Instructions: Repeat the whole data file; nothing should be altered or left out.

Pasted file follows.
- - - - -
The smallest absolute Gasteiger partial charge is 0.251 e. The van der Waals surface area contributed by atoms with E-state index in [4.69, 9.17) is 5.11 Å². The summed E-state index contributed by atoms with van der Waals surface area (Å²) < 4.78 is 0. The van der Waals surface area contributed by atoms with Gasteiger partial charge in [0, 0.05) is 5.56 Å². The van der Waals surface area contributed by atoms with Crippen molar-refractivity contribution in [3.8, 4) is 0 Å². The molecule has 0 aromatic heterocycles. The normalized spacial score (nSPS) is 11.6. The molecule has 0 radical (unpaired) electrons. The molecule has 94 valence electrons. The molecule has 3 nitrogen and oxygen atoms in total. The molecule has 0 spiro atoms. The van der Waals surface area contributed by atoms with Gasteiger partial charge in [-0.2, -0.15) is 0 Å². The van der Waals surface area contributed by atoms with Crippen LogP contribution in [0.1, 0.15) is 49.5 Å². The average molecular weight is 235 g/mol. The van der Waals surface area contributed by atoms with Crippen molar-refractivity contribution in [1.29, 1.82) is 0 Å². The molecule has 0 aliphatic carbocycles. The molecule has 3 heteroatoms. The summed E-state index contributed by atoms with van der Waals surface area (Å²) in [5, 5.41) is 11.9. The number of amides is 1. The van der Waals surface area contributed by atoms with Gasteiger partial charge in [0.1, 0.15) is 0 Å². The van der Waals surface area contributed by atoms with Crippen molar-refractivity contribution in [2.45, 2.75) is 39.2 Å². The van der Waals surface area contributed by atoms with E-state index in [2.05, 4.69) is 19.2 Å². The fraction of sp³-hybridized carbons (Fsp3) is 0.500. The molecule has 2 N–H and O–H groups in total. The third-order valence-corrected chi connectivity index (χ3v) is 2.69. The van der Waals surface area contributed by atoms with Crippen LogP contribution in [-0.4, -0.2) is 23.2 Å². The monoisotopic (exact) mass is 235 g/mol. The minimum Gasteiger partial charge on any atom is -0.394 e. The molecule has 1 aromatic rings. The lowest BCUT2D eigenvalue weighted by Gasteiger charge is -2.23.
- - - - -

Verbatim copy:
The smallest absolute Gasteiger partial charge is 0.251 e. The van der Waals surface area contributed by atoms with E-state index in [4.69, 9.17) is 5.11 Å². The summed E-state index contributed by atoms with van der Waals surface area (Å²) < 4.78 is 0. The van der Waals surface area contributed by atoms with Gasteiger partial charge in [0, 0.05) is 5.56 Å². The van der Waals surface area contributed by atoms with Crippen molar-refractivity contribution in [3.8, 4) is 0 Å². The molecule has 0 aromatic heterocycles. The normalized spacial score (nSPS) is 11.6. The molecule has 0 radical (unpaired) electrons. The molecule has 94 valence electrons. The molecule has 3 nitrogen and oxygen atoms in total. The molecule has 0 spiro atoms. The van der Waals surface area contributed by atoms with Gasteiger partial charge in [-0.2, -0.15) is 0 Å². The van der Waals surface area contributed by atoms with Crippen LogP contribution in [0.1, 0.15) is 49.5 Å². The average molecular weight is 235 g/mol. The van der Waals surface area contributed by atoms with Crippen molar-refractivity contribution in [1.29, 1.82) is 0 Å². The molecule has 0 aliphatic carbocycles. The molecule has 3 heteroatoms. The summed E-state index contributed by atoms with van der Waals surface area (Å²) in [5, 5.41) is 11.9. The number of amides is 1. The van der Waals surface area contributed by atoms with Gasteiger partial charge in [0.1, 0.15) is 0 Å². The van der Waals surface area contributed by atoms with Crippen molar-refractivity contribution in [2.45, 2.75) is 39.2 Å². The van der Waals surface area contributed by atoms with E-state index in [2.05, 4.69) is 19.2 Å². The fraction of sp³-hybridized carbons (Fsp3) is 0.500. The molecule has 2 N–H and O–H groups in total. The third-order valence-corrected chi connectivity index (χ3v) is 2.69. The van der Waals surface area contributed by atoms with Crippen LogP contribution in [-0.4, -0.2) is 23.2 Å². The monoisotopic (exact) mass is 235 g/mol. The minimum Gasteiger partial charge on any atom is -0.394 e. The molecule has 1 aromatic rings. The lowest BCUT2D eigenvalue weighted by Gasteiger charge is -2.23.